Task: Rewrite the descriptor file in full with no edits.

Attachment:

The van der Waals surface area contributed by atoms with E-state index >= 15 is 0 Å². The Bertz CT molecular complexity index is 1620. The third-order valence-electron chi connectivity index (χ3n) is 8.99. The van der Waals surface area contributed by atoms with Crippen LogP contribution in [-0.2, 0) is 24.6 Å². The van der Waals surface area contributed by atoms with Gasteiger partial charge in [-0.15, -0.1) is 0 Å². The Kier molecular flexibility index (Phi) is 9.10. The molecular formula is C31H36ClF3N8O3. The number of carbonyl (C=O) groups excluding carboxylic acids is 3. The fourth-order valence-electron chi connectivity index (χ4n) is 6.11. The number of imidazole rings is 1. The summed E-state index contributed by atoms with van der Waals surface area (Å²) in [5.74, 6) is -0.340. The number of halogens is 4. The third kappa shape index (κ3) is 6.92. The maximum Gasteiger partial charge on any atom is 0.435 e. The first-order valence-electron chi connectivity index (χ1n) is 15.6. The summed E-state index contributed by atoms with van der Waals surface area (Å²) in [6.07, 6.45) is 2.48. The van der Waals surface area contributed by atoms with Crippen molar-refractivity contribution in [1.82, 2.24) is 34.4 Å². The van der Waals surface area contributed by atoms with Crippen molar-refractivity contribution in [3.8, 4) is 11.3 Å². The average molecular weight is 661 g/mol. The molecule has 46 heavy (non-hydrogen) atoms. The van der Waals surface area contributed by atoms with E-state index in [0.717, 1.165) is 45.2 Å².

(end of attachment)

The van der Waals surface area contributed by atoms with E-state index >= 15 is 0 Å². The Bertz CT molecular complexity index is 1620. The third-order valence-electron chi connectivity index (χ3n) is 8.99. The van der Waals surface area contributed by atoms with Crippen LogP contribution in [-0.2, 0) is 24.6 Å². The van der Waals surface area contributed by atoms with Gasteiger partial charge in [-0.15, -0.1) is 0 Å². The Kier molecular flexibility index (Phi) is 9.10. The molecular formula is C31H36ClF3N8O3. The number of carbonyl (C=O) groups excluding carboxylic acids is 3. The fourth-order valence-electron chi connectivity index (χ4n) is 6.11. The number of imidazole rings is 1. The summed E-state index contributed by atoms with van der Waals surface area (Å²) in [5.74, 6) is -0.340. The number of halogens is 4. The third kappa shape index (κ3) is 6.92. The maximum Gasteiger partial charge on any atom is 0.435 e. The first-order valence-electron chi connectivity index (χ1n) is 15.6. The summed E-state index contributed by atoms with van der Waals surface area (Å²) in [6.07, 6.45) is 2.48. The van der Waals surface area contributed by atoms with Crippen molar-refractivity contribution in [1.82, 2.24) is 34.4 Å². The van der Waals surface area contributed by atoms with Crippen molar-refractivity contribution in [3.8, 4) is 11.3 Å². The average molecular weight is 661 g/mol. The molecule has 46 heavy (non-hydrogen) atoms. The van der Waals surface area contributed by atoms with E-state index in [0.717, 1.165) is 45.2 Å².